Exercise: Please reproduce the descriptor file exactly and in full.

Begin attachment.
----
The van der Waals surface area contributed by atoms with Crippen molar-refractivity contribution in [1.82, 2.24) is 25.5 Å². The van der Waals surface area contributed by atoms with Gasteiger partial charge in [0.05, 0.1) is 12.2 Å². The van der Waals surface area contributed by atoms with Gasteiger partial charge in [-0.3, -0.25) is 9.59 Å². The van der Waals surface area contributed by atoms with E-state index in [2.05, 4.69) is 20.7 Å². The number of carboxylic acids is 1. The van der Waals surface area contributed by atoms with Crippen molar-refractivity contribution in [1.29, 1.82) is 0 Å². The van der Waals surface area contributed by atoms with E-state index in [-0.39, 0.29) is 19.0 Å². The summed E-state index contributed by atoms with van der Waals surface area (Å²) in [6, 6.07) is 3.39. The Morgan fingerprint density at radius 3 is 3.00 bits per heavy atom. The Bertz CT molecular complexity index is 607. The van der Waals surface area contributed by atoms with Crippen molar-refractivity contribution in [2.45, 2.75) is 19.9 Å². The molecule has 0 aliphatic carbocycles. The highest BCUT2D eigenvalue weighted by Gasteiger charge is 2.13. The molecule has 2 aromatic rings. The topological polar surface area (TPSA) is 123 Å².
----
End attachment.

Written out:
The van der Waals surface area contributed by atoms with Crippen molar-refractivity contribution in [1.82, 2.24) is 25.5 Å². The van der Waals surface area contributed by atoms with Gasteiger partial charge in [0.05, 0.1) is 12.2 Å². The van der Waals surface area contributed by atoms with Gasteiger partial charge in [-0.3, -0.25) is 9.59 Å². The van der Waals surface area contributed by atoms with E-state index in [2.05, 4.69) is 20.7 Å². The number of carboxylic acids is 1. The van der Waals surface area contributed by atoms with Crippen molar-refractivity contribution in [1.29, 1.82) is 0 Å². The van der Waals surface area contributed by atoms with E-state index in [-0.39, 0.29) is 19.0 Å². The summed E-state index contributed by atoms with van der Waals surface area (Å²) in [6, 6.07) is 3.39. The Morgan fingerprint density at radius 3 is 3.00 bits per heavy atom. The Bertz CT molecular complexity index is 607. The van der Waals surface area contributed by atoms with Crippen molar-refractivity contribution in [2.45, 2.75) is 19.9 Å². The molecule has 0 aliphatic carbocycles. The highest BCUT2D eigenvalue weighted by Gasteiger charge is 2.13. The molecule has 2 aromatic rings. The topological polar surface area (TPSA) is 123 Å².